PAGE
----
The reluctance of NFL teams to adopt analytic approaches is sometimes attributed to the limitations of statistics in the sport. It’s true that there is much more Dark Matter in football than in baseball or basketball: Outside of quarterbacks and other skill-position players, we’ve barely begun to collect statistics on what the 22 players on the field are doing, let alone measure their worth. Fourth-down strategy, however, is one of the exceptions — a relatively narrow and well-defined problem. To use a familiar analogy, it’s quite hard to understand the morass that is American politics but quite easy to predict the results of upcoming elections by looking at the polls.
My view is that NFL coaches aren’t irrational or necessarily ignorant of the statistics as much as they are poorly incentivized to get these decisions right. The average NFL team has been owned by the same family or organization since 1980 — for the past 34 years. (By contrast, the average MLB and NBA team last changed owners in 1999.) Furthermore, because of the NFL’s prodigious popularity and its generous revenue-sharing policies, even losing or incompetent owners possess extraordinarily valuable products. (The Jacksonville Jaguars are worth $840 million, according to Forbes.) This is a culture that fosters extreme risk aversion. Going for it on fourth down is risky twice over: in the micro sense of staking more on the result of one play, and in the macro sense of defying custom and tradition.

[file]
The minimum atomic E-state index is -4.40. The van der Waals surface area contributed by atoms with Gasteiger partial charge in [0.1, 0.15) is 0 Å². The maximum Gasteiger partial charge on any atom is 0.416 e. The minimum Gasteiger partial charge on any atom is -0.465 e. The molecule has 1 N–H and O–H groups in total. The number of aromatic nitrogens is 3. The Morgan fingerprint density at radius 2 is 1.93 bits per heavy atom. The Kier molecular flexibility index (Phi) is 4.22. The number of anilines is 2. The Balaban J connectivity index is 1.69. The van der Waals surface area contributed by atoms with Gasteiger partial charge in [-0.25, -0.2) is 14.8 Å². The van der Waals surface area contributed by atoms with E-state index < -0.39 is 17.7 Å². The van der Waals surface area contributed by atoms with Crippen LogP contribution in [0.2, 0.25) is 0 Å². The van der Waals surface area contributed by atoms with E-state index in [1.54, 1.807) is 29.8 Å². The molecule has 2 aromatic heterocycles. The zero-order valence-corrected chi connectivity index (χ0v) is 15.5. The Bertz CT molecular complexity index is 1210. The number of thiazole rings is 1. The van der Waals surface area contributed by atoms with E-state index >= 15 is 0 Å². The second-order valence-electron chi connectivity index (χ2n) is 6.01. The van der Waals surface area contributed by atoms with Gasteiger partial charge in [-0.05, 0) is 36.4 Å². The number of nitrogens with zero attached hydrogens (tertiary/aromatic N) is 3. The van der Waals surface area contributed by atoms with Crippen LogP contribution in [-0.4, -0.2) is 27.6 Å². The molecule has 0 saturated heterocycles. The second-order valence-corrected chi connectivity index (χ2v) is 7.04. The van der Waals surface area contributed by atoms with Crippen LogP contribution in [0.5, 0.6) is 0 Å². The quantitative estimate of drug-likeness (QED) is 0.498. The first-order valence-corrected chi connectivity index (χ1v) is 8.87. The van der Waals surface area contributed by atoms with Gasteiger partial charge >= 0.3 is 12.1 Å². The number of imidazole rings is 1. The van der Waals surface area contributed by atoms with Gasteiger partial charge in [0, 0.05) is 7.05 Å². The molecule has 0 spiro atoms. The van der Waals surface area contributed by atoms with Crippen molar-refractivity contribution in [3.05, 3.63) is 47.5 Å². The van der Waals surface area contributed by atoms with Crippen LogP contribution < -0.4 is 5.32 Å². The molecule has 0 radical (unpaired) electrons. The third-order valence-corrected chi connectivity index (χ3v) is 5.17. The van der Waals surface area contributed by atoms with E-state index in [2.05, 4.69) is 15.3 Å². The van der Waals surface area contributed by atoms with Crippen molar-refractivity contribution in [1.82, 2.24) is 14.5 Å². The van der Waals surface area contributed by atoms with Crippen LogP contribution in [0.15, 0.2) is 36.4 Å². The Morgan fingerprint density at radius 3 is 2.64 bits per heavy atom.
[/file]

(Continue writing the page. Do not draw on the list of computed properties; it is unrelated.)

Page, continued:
If you play fantasy sports (I do… you do… we all do) then you should probably be glad that the NFL isn’t a hotbed when it comes to analytics. First, as Shawn Siegele has pointed out, it means that there will be skepticism as to the value of analytics, which will keep out potential new practitioners.
Second, it means that there are still advantages left to exploit. Baseball is getting closer and closer to being a random walk, which means that it’s closer and closer to coin flipping. We’re probably a good ways off from that happening in football.
I still have conversations every day on Twitter where people respond to my claim about something mattering (weight, age, etc.) with an outlier as if the outlier proves that there isn’t a trend. The longer that we can continue to have those (admittedly frustrating conversations) the longer there will be wood still to chop in terms of squeezing out the advantages that numbers can offer.